ishment within the meaning of the Double Jeop-
ardy Clause as interpreted in Halper." Newby,
11 F.3d at 1146.
Thus, we reject defendant's contention that prison
disciplinary sanctions constitute punishment for double jeopardy
purposes. To the extent that defendant's argument depends on the
Supreme Court's definition of punishment in Halper and Austin, we
note in passing that this foundation of the argument collapsed
following the Supreme Court's recent decision in United States v.
Ursery, 518 U.S. ___, 135 L. Ed. 2d 549, 116 S. Ct. 2135 (1996).
2. Prison Disciplinary Sanctions Are Part of Original Sentence
Even if we were to assume that the sanctions of reducing
defendant's good-time credit and assigning disciplinary segrega-
tion were punitive, these sanctions constitute part of
defendant's punishment for his original conviction. Thus, they
do not bar defendant's criminal prosecution because any punish-
ment resulting from the criminal prosecution will not result in a
second punishment for the same conduct.
We first note that reducing a defendant's good-time
credit is analogous to revoking parole, because it changes the
conditions of a defendant's incarceration. Parole revocation
does not violate the double jeopardy clause (United States v.
DiFrancesco, 449 U.S. 117, 137, 66 L. Ed. 2d 328, 346, 101 S. Ct. 426, 437 (1980); People v. Vahle, 60 Ill. App. 3d 391, 395, 376 N.E.2d 766, 769 (1978)) because parole and probation are part of
the original sentence (Brown, 59 F.3d at 104-05). Their continu-
ance is conditioned on compliance with stated conditions, and if
the defendant does not comply with those conditions, parole and
probation may be revoked. See 730 ILCS 5/3-3-7, 3-3-9, 5-6-3, 5-
6-4 (West 1994). Revocation of parole or probation is regarded
as reinstatement of the sentence or delayed sentencing for the
underlying crime, not as punishment for the conduct leading to
the revocation. Vahle, 60 Ill. App. 3d at 395, 376 N.E.2d at
769; Brown, 59 F.3d at 104. Revocation does not extend the
original sentence, but simply alters the conditions under which
the defendant serves it. Thus, the fact that the events which
lead to revocation may also constitute a second crime does not
mean the revocation itself is punishment for the second crime.
See Vahle, 60 Ill. App. 3d at 395-96, 376 N.E.2d at 769.
Similarly, compliance with conditions for awarding good-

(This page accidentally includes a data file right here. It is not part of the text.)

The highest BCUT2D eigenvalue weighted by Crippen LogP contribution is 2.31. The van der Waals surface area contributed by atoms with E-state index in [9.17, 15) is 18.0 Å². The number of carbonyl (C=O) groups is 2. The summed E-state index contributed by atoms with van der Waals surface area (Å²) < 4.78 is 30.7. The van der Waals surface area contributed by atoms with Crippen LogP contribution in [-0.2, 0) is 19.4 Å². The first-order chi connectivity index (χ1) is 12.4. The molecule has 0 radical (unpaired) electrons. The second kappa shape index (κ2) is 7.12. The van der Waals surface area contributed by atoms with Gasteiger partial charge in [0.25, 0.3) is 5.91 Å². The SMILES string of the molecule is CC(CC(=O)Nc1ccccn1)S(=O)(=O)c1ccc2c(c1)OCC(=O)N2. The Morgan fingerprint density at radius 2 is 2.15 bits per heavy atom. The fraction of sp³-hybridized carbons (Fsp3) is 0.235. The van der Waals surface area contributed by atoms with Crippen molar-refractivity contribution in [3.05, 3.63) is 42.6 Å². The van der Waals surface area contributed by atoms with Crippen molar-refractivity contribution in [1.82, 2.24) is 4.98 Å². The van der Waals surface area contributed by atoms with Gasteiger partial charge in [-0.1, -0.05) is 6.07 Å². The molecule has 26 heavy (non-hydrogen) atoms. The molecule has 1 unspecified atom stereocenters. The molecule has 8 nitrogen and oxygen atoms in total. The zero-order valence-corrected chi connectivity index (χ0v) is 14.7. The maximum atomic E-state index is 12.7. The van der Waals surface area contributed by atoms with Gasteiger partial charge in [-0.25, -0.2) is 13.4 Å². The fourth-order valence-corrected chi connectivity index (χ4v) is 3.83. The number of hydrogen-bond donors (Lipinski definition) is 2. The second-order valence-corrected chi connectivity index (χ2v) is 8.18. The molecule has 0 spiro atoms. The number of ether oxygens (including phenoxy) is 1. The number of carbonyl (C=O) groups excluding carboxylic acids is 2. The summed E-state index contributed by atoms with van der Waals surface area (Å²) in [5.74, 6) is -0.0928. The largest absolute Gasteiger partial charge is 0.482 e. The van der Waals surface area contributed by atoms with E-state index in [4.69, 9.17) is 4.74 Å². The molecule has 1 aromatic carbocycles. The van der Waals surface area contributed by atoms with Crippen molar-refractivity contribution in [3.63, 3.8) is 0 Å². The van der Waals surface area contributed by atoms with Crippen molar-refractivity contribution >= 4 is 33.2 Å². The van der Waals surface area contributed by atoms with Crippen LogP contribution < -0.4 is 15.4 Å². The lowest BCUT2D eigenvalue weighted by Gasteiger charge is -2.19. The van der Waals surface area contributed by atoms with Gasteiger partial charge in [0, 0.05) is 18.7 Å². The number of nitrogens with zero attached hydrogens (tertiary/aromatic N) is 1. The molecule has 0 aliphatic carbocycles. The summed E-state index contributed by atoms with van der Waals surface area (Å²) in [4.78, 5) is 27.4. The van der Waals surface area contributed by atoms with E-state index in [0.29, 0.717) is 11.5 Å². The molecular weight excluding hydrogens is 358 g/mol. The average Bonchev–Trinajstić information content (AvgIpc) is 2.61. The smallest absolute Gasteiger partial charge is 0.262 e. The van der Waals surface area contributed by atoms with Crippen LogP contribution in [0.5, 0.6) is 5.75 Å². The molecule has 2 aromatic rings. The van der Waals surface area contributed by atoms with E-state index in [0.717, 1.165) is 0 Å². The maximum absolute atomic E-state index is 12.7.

time credit is one of the terms of the original sentence. See
720 ILCS 5/3-6-3 (West 1994) (providing that a prisoner's sen-
tence may be reduced by credit for good conduct). Withholding
such credits--even though it may have a punitive effect--does not
alter the original sentence; it only means the prisoner must
serve a larger part of that sentence in prison. Brown, 59 F.3d
at 105.
With regard to disciplinary segregation, changes in
conditions of incarceration do not constitute a second punishment
for the same offense. Ralston v. Robinson, 454 U.S. 201, 220
n.14, 70 L. Ed. 2d 345, 361 n.14, 102 S. Ct. 233, 245 n.14
(1981). "Confinement in any of the State's institutions is
within the normal limits or range of custody which the conviction
has authorized the State to impose." See Meachum v. Fano, 427 U.S. 215, 225, 49 L. Ed. 2d 451, 459, 96 S. Ct. 2532, 2538 (1976)
(holding that a transfer between prisons generally does not
implicate the due process clause). Thus, changing the place or
conditions of defendant's confinement based upon an administra-
tive determination that his disruptive conduct required a more
structured environment--even if "punitive"--did not alter his
original sentence. Accordingly, such a change does not bar
criminal prosecution for that same disruptive conduct. Brown, 59 F.3d at 105.
B. Motion To Dismiss
Last, defendant argues that the trial court erred by
denying his motion to dismiss counts III and IV of the indict-
ment, asserting that the court should have denied the State's
motion to amend the counts to substitute defendant's name for
Curt Davis as the person charged. Defendant contends that the
misnomer was a substantial defect that resulted in substantial
injustice to him pursuant to section 114-1(a)(10) of the Code of
Criminal Procedure of 1963 (725 ILCS 5/114-1(a)(10) (West 1994)).
The State responds that the court's denial of defendant's motion
to dismiss those counts constitutes neither a final judgment nor
an appealable interlocutory order; thus, this court lacks juris-
diction to entertain the matter. We agree with the State.
Subject to certain exceptions, appellate courts are
without jurisdiction to review judgments, orders, or decrees
which are not final. See People v. Lamkey, 240 Ill. App. 3d 435,
440, 608 N.E.2d 406, 410 (1992). A trial court's ruling denying
a defendant's motion to dismiss criminal charges is not a final
order or judgment, nor is it an interlocutory order appealable as
a statutory exception. People v. Farmer, 165 Ill. 2d 194, 199,
650 N.E.2d 1006, 1009 (1995); 145 Ill. 2d R. 604. Therefore,
however dubious defendant's argument may be, we cannot address
it because it is not properly before us in this appeal.
III. CONCLUSION
For the reasons stated, we affirm the judgment of the
trial court.
Affirmed.
McCULLOUGH and KNECHT, JJ., concur.